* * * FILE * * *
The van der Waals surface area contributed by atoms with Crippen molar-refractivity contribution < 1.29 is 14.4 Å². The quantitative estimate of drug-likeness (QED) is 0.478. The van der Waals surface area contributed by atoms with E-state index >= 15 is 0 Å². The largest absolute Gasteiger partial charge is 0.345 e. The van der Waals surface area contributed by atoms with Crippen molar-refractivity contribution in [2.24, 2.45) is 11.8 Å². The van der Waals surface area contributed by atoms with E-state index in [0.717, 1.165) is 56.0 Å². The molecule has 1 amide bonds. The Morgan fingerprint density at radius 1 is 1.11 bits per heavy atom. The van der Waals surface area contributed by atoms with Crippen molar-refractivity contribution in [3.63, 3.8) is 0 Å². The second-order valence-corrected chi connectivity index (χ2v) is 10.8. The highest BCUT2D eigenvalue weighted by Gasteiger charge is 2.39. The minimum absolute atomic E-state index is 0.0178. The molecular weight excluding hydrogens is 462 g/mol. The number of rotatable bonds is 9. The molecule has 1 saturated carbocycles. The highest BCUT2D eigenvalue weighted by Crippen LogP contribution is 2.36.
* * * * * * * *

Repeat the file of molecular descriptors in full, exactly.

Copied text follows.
The van der Waals surface area contributed by atoms with Crippen molar-refractivity contribution < 1.29 is 14.4 Å². The quantitative estimate of drug-likeness (QED) is 0.478. The van der Waals surface area contributed by atoms with E-state index >= 15 is 0 Å². The largest absolute Gasteiger partial charge is 0.345 e. The van der Waals surface area contributed by atoms with Crippen molar-refractivity contribution in [2.24, 2.45) is 11.8 Å². The van der Waals surface area contributed by atoms with E-state index in [0.717, 1.165) is 56.0 Å². The molecule has 1 amide bonds. The Morgan fingerprint density at radius 1 is 1.11 bits per heavy atom. The van der Waals surface area contributed by atoms with Crippen molar-refractivity contribution in [3.63, 3.8) is 0 Å². The second-order valence-corrected chi connectivity index (χ2v) is 10.8. The highest BCUT2D eigenvalue weighted by Gasteiger charge is 2.39. The minimum absolute atomic E-state index is 0.0178. The molecular weight excluding hydrogens is 462 g/mol. The number of rotatable bonds is 9. The molecule has 1 saturated carbocycles. The highest BCUT2D eigenvalue weighted by Crippen LogP contribution is 2.36.